Stock Analysis

We Think W.S. Industries (India) (NSE:WSI) Is Taking Some Risk With Its Debt

NSEI:WSI
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Some say volatility, rather than debt, is the best way to think about risk as an investor, but Warren Buffett famously said that 'Volatility is far from synonymous with risk.' It's only natural to consider a company's balance sheet when you examine how risky it is, since debt is often involved when a business collapses. As with many other companies W.S. Industries (India) Limited (NSE:WSI) makes use of debt. But should shareholders be worried about its use of debt?

Why Does Debt Bring Risk?

Debt assists a business until the business has trouble paying it off, either with new capital or with free cash flow. In the worst case scenario, a company can go bankrupt if it cannot pay its creditors. However, a more usual (but still expensive) situation is where a company must dilute shareholders at a cheap share price simply to get debt under control. Of course, plenty of companies use debt to fund growth, without any negative consequences. When we examine debt levels, we first consider both cash and debt levels, together.

Check out our latest analysis for W.S. Industries (India)

What Is W.S. Industries (India)'s Debt?

The image below, which you can click on for greater detail, shows that W.S. Industries (India) had debt of ₹642.5m at the end of March 2023, a reduction from ₹873.6m over a year. However, it also had ₹28.0m in cash, and so its net debt is ₹614.5m.

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NSEI:WSI Debt to Equity History June 2nd 2023

How Strong Is W.S. Industries (India)'s Balance Sheet?

According to the last reported balance sheet, W.S. Industries (India) had liabilities of ₹1.38b due within 12 months, and liabilities of ₹365.0m due beyond 12 months. On the other hand, it had cash of ₹28.0m and ₹848.9m worth of receivables due within a year. So its liabilities total ₹863.9m more than the combination of its cash and short-term receivables.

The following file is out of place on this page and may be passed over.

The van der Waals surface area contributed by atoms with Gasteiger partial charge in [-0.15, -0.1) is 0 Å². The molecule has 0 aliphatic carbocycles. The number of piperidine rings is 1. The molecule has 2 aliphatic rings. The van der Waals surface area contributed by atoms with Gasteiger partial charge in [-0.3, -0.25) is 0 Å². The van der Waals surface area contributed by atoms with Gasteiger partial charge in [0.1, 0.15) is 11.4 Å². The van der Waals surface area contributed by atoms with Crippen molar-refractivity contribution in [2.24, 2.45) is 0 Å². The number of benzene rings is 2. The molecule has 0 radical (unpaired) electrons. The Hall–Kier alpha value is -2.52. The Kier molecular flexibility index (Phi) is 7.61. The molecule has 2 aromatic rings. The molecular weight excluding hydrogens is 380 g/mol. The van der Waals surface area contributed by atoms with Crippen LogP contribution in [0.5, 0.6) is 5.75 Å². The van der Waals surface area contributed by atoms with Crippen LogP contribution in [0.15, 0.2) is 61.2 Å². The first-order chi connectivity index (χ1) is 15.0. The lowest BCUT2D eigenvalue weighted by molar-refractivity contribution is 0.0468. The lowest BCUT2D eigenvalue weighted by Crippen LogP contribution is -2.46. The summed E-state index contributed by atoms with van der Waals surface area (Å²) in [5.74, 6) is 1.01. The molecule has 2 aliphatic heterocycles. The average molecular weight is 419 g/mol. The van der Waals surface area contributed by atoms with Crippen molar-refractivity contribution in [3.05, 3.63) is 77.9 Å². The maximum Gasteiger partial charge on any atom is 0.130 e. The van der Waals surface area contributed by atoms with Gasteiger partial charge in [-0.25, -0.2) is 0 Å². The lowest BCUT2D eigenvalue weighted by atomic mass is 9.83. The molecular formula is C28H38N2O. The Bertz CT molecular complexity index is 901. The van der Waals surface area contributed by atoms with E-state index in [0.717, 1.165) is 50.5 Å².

This deficit isn't so bad because W.S. Industries (India) is worth ₹3.41b, and thus could probably raise enough capital to shore up its balance sheet, if the need arose. However, it is still worthwhile taking a close look at its ability to pay off debt.

In order to size up a company's debt relative to its earnings, we calculate its net debt divided by its earnings before interest, tax, depreciation, and amortization (EBITDA) and its earnings before interest and tax (EBIT) divided by its interest expense (its interest cover). Thus we consider debt relative to earnings both with and without depreciation and amortization expenses.

Weak interest cover of 0.72 times and a disturbingly high net debt to EBITDA ratio of 18.8 hit our confidence in W.S. Industries (India) like a one-two punch to the gut. The debt burden here is substantial. However, the silver lining was that W.S. Industries (India) achieved a positive EBIT of ₹31m in the last twelve months, an improvement on the prior year's loss. There's no doubt that we learn most about debt from the balance sheet. But you can't view debt in total isolation; since W.S. Industries (India) will need earnings to service that debt. So if you're keen to discover more about its earnings, it might be worth checking out this graph of its long term earnings trend.

Finally, a business needs free cash flow to pay off debt; accounting profits just don't cut it. So it's worth checking how much of the earnings before interest and tax (EBIT) is backed by free cash flow. Over the last year, W.S. Industries (India) saw substantial negative free cash flow, in total. While investors are no doubt expecting a reversal of that situation in due course, it clearly does mean its use of debt is more risky.

Our View

To be frank both W.S. Industries (India)'s interest cover and its track record of converting EBIT to free cash flow make us rather uncomfortable with its debt levels. Having said that, its ability to handle its total liabilities isn't such a worry. Overall, we think it's fair to say that W.S. Industries (India) has enough debt that there are some real risks around the balance sheet. If everything goes well that may pay off but the downside of this debt is a greater risk of permanent losses. The balance sheet is clearly the area to focus on when you are analysing debt. But ultimately, every company can contain risks that exist outside of the balance sheet. For instance, we've identified 5 warning signs for W.S. Industries (India) (3 are a bit concerning) you should be aware of.

At the end of the day, it's often better to focus on companies that are free from net debt. You can access our special list of such companies (all with a track record of profit growth). It's free.

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Find out whether W.S. Industries (India) is potentially over or undervalued by checking out our comprehensive analysis, which includes fair value estimates, risks and warnings, dividends, insider transactions and financial health.

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This article by Simply Wall St is general in nature. We provide commentary based on historical data and analyst forecasts only using an unbiased methodology and our articles are not intended to be financial advice. It does not constitute a recommendation to buy or sell any stock, and does not take account of your objectives, or your financial situation. We aim to bring you long-term focused analysis driven by fundamental data. Note that our analysis may not factor in the latest price-sensitive company announcements or qualitative material. Simply Wall St has no position in any stocks mentioned.